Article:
In July 2018, the EU issued new guidelines requiring Android handsets to come pre-installed with Google’s apps as the default browser.
These Android app developers were complaining, as reported by the Washington Post in July, that Google was pressuring them to pre-install their apps on customers’ smartphones.
Google has finally made a decision and reached an agreement with the Android smartphone manufacturers in the EU to charge a fee for using Google apps, which puts an end to all the rivalries and arguments over who gets what.
The android firms will be unable to gain access unless they obtain a formal licence from Google.
If the company is found to be selling illicit Google products on the Internet, it will be shut down. Google has also made its security settings extremely rigorous.
“The device manufacturers would be able to hold a licence for the Google mobile application suite apart from the Google Search App or the Chrome browser,” Hiroshi Lockheimer–Senior VicePresident of platforms and ecosystem–wrote in a blog post.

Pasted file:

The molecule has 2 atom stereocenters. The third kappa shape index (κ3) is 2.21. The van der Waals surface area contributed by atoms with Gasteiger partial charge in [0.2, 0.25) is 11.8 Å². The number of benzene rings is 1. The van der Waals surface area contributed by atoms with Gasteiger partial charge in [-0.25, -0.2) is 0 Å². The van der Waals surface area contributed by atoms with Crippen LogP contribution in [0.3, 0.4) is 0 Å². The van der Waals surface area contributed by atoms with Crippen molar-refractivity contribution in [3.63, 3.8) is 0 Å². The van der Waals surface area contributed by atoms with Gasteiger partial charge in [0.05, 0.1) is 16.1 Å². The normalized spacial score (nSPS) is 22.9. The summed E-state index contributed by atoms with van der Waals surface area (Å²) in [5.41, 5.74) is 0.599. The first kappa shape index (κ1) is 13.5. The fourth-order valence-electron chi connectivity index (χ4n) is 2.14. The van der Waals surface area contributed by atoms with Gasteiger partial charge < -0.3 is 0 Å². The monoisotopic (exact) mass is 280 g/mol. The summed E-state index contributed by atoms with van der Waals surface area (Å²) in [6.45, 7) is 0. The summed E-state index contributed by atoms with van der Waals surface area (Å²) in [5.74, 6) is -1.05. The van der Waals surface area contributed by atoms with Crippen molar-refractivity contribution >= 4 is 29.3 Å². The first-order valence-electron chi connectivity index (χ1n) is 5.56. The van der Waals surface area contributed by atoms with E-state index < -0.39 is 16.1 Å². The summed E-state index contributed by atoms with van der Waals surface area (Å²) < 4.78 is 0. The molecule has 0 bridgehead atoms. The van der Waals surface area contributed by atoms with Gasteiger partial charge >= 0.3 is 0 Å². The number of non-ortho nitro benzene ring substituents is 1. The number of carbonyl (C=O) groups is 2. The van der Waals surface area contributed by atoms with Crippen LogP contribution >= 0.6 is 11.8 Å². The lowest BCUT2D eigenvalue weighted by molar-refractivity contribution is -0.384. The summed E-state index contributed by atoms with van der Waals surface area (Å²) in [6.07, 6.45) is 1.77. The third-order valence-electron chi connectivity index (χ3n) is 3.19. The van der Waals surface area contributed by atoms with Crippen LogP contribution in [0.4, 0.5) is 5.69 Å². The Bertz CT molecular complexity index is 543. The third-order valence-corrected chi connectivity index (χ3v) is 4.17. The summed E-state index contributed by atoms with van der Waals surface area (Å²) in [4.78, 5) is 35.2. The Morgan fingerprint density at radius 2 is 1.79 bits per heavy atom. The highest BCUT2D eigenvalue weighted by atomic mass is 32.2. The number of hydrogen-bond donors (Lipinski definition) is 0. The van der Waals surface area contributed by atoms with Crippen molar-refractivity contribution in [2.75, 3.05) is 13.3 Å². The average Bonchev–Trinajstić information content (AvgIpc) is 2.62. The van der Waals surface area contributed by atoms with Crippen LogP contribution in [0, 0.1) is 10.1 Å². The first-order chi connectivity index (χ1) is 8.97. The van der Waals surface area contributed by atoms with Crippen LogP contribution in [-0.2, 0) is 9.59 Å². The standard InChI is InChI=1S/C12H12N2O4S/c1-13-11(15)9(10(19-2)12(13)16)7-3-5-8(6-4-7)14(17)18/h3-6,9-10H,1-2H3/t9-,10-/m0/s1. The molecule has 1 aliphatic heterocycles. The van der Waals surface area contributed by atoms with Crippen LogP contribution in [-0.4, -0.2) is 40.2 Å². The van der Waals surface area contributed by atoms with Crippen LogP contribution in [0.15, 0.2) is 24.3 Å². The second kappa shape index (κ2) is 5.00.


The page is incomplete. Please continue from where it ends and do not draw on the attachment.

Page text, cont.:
Due to the fact that the pre-installation of Google Search and Chrome, as well as our other apps, helped us support the development and free distribution of Android, we will implement a new paid licencing agreement for smartphones and tablets supplied to the EEA. For the time being, Android will stay open source and free. Chrome and Google Search each have their own licences.
Google Search and Chrome pre-installation and placement will be available through new commercial arrangements we’ll be offering to partners.
It’s possible to pre-install the apps alongside ours. There will be new licencing options for all EEA-launched smartphones and tablets on October 29, 2018.”
This increase in the number of stakes is as much of a boost for Google as any other corporation could hope for following the end of the riots.